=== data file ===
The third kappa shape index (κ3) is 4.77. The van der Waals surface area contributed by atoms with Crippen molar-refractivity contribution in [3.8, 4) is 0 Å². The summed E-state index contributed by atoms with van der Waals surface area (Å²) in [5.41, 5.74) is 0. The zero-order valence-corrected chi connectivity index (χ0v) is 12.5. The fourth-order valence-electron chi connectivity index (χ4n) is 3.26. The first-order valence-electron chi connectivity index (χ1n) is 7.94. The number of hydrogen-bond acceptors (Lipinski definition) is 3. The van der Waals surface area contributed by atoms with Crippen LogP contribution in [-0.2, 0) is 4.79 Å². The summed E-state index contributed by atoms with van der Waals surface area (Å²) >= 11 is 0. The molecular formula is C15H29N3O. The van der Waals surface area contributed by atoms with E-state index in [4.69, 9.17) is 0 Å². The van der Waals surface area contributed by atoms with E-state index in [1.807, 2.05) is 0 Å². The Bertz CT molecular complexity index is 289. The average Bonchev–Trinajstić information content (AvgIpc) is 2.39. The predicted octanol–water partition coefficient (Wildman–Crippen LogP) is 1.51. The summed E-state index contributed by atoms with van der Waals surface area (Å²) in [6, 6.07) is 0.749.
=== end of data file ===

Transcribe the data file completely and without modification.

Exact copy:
The third kappa shape index (κ3) is 4.77. The van der Waals surface area contributed by atoms with Crippen molar-refractivity contribution in [3.8, 4) is 0 Å². The summed E-state index contributed by atoms with van der Waals surface area (Å²) in [5.41, 5.74) is 0. The zero-order valence-corrected chi connectivity index (χ0v) is 12.5. The fourth-order valence-electron chi connectivity index (χ4n) is 3.26. The first-order valence-electron chi connectivity index (χ1n) is 7.94. The number of hydrogen-bond acceptors (Lipinski definition) is 3. The van der Waals surface area contributed by atoms with Crippen LogP contribution in [-0.2, 0) is 4.79 Å². The summed E-state index contributed by atoms with van der Waals surface area (Å²) >= 11 is 0. The molecular formula is C15H29N3O. The van der Waals surface area contributed by atoms with E-state index in [4.69, 9.17) is 0 Å². The van der Waals surface area contributed by atoms with E-state index in [1.807, 2.05) is 0 Å². The Bertz CT molecular complexity index is 289. The average Bonchev–Trinajstić information content (AvgIpc) is 2.39. The predicted octanol–water partition coefficient (Wildman–Crippen LogP) is 1.51. The summed E-state index contributed by atoms with van der Waals surface area (Å²) in [6, 6.07) is 0.749.